If Mitt Romney votes at his hometown precinct, Belmont will be ready.
On Tuesday night, Police Chief Richard McLaughlin and Assistant Chief James MacIsaac presented their plans for dealing with the crush of media and security that follows the Republican presidential candidate wherever he goes. They spoke to about 30 Belmont voters at the Beech Street Center, where Romney may be voting on Nov. 6.
“Whatever you believe or not, whatever your political affiliation is, I don’t see this as a bad thing for our town,” said McLaughlin. “He has every right to vote here as I do, as you do. And were gonna do this, and we’re gonna make it as normal as we can. So that everybody can enjoy their rights.”
The Romney campaign has not told the town whether Romney will definitely be voting in Belmont, according to police. The campaign did not respond to requests for comment. Romney voted at the Beech Street Center during the primaries, and the chaos of reporters, news trucks and security brought traffic to a standstill.
The town has since learned from its mistakes, said MacIsaac.
Unless police hear before Nov. 6 that Romney will not be voting in Belmont, they will begin closing streets and putting up no parking signs late on the night of Nov. 5 on some roads around the Beech Street Center. Residents will still be allowed through, they said.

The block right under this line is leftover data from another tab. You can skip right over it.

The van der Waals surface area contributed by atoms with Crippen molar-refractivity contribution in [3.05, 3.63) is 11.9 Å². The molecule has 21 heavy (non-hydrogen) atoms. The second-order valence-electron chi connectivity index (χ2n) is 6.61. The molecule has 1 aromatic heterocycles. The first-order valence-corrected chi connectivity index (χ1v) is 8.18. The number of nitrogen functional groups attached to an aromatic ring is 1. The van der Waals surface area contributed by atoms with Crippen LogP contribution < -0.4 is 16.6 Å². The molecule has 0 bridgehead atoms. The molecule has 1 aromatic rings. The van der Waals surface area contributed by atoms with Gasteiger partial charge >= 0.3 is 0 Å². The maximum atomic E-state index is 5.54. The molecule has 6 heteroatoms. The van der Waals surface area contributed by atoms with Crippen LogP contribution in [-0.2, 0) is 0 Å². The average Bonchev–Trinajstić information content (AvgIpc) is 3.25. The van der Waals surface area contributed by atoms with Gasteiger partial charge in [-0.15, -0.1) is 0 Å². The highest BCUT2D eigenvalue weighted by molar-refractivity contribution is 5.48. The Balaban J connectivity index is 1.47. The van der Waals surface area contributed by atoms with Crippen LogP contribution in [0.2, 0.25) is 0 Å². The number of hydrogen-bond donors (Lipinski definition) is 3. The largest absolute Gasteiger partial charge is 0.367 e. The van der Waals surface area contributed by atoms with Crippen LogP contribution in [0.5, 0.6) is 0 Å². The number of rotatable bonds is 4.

On Nov. 6, Waverley Street from Beech Street to Harris Street will be closed to through traffic. There will be reserved areas for media and for voters. Cars parked illegally will be towed, said MacIsaac, and the police will have extra personnel working to keep things moving smoothly. If Romney wants to hold a press conference, he can do it on the playing field behind the Beech Street Center.
Police said they felt their plan would keep residents safe and voting running smoothly, but that they expected to have to "adapt, improvise and overcome" on Election Day.
“I do want you to understand,” said MacIsaac, loosely quoting Eisenhower. “Plans are great and they’re an absolute necessity, but when the battle starts, they go to hell.”
Residents were concerned that the glut of media vehicles would block their roads, and that the commotion of Romney’s presence would keep them from voting.
“I don’t want to be held back from the polls just because some great politician is coming here to vote,” said one voter who declined to give his name.
“Voting is a Walt Whitman moment, you hear America singing,” said Sharon Sokol, who lives on Waverley Street with her husband. “It’s the only opportunity you have every four years when people from different walks of life show up and you’re doing the same thing at the same time.”
It would be a shame, she said, if Romney’s appearance made voting difficult.
Sokol said that she is epileptic, and is worried that the flashing lights from all the extra security could trigger a seizure. Romney, she said, should consider voting by absentee ballot.
Evan Allen can be reached at firstname.lastname@example.org.